Apr 29, 2013 5:10 PMBy Michael Wright
EDITOR'S NOTE: An early version of this story, and the version appearing in print in the Western Edition of The Press this week, erroneously reported that the Southampton Town Board had approved the Hampton Bays hamlet study on Tuesday night. In fact, the board adjourned discussion of the proposed study, with plans to adopt it in a month. The Press regrets the error. Below is the corrected story.
After eight years of drafting and redrafting, the Southampton Town Board on Tuesday night took a final look at the 450-page Hampton Bays hamlet study, a long-awaited document that is supposed to serve as the guidebook for future development in the hamlet.
The adoption of the study, which is expected to take place in May, will be the last major hurdle to clear before its extensive recommendations, which seek to oversee the management of land use in Hampton Bays in order to control and mitigate the effects of past and present development, while also shaping future development strategies to lessen their impact on the environment and community character, can be folded into the town’s Comprehensive Plan.
The study will be put through a new round of public vetting by community groups before it is adopted as a rider to the town's Comprehensive Plan.
The study includes more than 100 recommended policies and mitigation proposals to protect the environment, recommendations on curtailing development, and strategies for alleviating some of the stresses caused by high-occupancy housing of converted motels and condominium developments. The recommendations focus on a mixture of zone changes, capital projects, stormwater management and roadway upgrades.
The study, the full text of which is now posted on the town’s website, was drafted by engineering and development consulting firm Cashin Associates. This final draft was crafted by Cashin based on input from hamlet residents gleaned during a series of public comment sessions nearly two years ago.
Town officials and Cashin engineers noted when a draft of the plan was presented to the Town Board in February that many of the concerns raised by the public in those hearings have since been addressed, most notably through the preservation of a 19-acre property that had been targeted for a condo development, called Tiana Commons, and a Planned Development District proposal that seeks to restore the Canoe Place Inn.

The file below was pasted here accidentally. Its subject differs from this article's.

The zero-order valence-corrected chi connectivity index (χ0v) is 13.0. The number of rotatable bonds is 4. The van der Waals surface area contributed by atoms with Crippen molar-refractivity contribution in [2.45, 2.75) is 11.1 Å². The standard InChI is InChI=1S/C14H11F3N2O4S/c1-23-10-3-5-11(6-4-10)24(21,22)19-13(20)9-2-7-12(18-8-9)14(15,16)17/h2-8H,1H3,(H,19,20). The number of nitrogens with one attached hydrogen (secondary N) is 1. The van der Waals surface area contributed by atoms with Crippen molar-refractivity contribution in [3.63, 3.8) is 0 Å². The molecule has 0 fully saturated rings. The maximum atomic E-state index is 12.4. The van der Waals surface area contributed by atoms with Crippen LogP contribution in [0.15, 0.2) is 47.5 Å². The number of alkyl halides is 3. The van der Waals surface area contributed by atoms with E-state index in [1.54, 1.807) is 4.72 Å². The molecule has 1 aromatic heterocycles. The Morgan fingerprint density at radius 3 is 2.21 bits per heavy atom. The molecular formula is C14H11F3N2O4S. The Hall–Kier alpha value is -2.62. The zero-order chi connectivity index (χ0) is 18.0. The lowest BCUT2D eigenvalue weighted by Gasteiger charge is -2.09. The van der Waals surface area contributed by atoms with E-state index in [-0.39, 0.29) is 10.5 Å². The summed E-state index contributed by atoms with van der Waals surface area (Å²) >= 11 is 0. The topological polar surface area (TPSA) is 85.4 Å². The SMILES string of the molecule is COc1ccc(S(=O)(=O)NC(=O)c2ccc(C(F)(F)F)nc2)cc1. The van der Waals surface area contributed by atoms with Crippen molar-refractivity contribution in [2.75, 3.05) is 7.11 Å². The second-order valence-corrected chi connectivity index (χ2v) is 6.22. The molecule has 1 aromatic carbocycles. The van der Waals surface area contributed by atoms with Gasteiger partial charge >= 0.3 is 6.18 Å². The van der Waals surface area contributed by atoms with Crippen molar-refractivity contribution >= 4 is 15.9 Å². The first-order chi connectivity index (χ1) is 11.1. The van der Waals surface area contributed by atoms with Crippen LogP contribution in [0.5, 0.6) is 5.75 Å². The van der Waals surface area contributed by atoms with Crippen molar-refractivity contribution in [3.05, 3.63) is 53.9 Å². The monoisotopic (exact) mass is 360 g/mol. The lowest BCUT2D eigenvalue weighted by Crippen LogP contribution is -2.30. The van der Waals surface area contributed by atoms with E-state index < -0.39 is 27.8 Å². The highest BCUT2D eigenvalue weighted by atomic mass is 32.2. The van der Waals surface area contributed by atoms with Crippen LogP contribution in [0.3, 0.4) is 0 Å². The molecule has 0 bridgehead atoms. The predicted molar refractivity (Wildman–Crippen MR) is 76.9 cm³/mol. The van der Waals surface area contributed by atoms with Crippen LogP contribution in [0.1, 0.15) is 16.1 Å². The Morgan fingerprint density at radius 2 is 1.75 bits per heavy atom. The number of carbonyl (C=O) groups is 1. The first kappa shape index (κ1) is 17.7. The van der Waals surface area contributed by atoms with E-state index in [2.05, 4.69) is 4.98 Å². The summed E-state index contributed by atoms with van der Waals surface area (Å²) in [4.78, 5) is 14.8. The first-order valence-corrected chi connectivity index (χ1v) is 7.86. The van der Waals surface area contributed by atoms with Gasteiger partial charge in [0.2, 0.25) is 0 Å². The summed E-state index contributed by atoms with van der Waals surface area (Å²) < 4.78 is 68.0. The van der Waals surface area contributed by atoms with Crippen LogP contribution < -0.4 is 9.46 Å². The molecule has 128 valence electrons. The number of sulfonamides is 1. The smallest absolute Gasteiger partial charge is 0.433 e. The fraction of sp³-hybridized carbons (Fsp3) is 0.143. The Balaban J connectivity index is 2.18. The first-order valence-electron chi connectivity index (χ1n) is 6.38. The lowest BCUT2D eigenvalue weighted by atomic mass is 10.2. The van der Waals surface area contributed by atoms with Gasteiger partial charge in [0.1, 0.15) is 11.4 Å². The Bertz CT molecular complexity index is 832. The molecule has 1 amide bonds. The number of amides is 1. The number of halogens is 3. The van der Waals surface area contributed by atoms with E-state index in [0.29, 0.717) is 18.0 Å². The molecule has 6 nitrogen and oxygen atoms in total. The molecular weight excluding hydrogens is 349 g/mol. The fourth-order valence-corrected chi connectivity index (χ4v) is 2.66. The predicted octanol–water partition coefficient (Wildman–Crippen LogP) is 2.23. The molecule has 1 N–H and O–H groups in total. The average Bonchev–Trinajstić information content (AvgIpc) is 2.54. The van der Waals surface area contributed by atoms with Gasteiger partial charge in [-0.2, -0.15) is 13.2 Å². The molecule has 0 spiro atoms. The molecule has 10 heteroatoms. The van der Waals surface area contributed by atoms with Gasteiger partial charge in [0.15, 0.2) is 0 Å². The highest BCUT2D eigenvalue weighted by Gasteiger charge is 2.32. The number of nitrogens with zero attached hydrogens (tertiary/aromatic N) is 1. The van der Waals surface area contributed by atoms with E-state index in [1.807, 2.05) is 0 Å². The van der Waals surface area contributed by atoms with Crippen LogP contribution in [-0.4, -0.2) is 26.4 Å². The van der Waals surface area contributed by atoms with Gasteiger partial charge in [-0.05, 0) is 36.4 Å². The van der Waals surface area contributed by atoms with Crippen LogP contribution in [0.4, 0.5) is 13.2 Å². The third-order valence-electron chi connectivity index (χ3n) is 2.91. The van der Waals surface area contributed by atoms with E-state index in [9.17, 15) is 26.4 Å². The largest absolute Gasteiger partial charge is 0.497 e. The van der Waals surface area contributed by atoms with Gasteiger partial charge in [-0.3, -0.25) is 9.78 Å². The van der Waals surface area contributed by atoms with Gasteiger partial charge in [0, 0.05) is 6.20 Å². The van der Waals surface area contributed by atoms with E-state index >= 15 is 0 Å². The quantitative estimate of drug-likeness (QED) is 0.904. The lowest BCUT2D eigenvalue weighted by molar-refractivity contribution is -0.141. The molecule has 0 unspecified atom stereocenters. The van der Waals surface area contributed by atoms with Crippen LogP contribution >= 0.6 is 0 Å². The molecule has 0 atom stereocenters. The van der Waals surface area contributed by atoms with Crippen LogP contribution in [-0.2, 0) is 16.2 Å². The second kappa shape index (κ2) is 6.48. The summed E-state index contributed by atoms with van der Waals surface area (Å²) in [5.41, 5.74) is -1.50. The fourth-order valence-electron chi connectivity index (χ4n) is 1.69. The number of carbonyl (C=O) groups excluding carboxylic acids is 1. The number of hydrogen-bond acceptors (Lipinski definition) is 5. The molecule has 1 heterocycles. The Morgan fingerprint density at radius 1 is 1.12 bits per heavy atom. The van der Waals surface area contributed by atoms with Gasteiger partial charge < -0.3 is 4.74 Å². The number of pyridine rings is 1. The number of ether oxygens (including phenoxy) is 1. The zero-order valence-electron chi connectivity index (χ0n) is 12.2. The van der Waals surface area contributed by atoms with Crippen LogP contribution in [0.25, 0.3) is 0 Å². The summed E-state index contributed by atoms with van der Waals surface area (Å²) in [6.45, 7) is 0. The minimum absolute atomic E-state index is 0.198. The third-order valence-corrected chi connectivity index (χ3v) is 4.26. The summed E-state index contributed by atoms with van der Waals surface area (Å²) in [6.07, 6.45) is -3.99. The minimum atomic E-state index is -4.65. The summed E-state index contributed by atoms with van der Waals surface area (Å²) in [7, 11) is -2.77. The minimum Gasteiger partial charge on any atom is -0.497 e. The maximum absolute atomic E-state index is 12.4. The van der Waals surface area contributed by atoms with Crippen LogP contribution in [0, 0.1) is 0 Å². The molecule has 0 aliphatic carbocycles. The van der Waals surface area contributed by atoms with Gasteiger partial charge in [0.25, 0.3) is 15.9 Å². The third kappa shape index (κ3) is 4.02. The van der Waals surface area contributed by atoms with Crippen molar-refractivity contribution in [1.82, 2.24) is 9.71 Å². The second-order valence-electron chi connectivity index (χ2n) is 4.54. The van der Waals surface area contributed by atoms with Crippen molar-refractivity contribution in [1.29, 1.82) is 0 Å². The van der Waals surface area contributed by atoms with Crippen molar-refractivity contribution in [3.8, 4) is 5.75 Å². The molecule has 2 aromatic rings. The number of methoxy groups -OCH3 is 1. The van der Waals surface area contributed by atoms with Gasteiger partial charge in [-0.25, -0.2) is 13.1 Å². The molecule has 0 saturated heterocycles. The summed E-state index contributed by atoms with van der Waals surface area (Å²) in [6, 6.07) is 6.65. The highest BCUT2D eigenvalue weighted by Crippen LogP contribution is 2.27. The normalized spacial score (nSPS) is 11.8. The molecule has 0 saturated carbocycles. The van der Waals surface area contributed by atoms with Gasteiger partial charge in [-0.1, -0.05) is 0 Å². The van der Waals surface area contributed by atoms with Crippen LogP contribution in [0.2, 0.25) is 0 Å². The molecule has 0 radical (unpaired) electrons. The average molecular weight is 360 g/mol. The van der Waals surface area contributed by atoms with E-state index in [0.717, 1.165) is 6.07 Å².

“For all the criticism for the amount of time it’s taken ... a lot of what is in there has been undertaken,” Town Supervisor Anna Throne-Holst said.
And still other recommendations are already high on the priority list for town lawmakers. Ms. Throne-Holst said the town is already looking at some of the rezoning recommendations contained in the plan and working on an effort to get Montauk Highway, where it serves as the hamlet’s Main Street, repaved.
The supervisor said she’d also like to “light a fire” under the implementation of plans for Good Ground Park, a 38-acre property purchased by the town in 2003 that is located north of Main Street. The property was earmarked for a sprawling public park and urban renewal effort with scattered commercial development areas. The town dedicated the Vincent J. Cannuscio Trail, which runs through the park space, last year, honoring the former town supervisor and Hampton Bays resident.
The hamlet study will, as it already has, act as a road map and reminder to the Town Board to keep such efforts rolling.
“It’s a good working document,” Ms. Throne-Holst said. “It has already served well as a working document during the time it was being developed. Yes, it took a long time to get here, but, as a result of that, it is very thorough. It has been a very useful exercise.”
The study also highlights some of the significant challenges facing the hamlet in the coming years. Residents of Hampton Bays pay the third-highest school taxes in Southampton Town, even though recent demographic studies show there has been a steep increase in the number of hamlet residents living below the poverty line.
A key component to easing such stresses will be reducing the “build-out” in the hamlet. With the amount of undeveloped land relatively low, the study focuses on efforts to curtail the conversion of smaller transient motels into condominium developments or permanent residences, which can add students to school populations. The study recommends new formulas for converting hotel units into residential units, cutting the total number in half.
The study also spotlights the stated desire of hamlet residents to maintain Hampton Bays as a seaside resort area. To that end the study seeks to limit commercial sprawl away from the hamlet’s main business district along Montauk Highway, as well as address water quality issues that could impact the value of the region as a recreational destination. Conversion of paved areas to permeable surfaces, stormwater runoff abatement and designating critical environmental areas where development was tightly controlled should be pursued, the study says.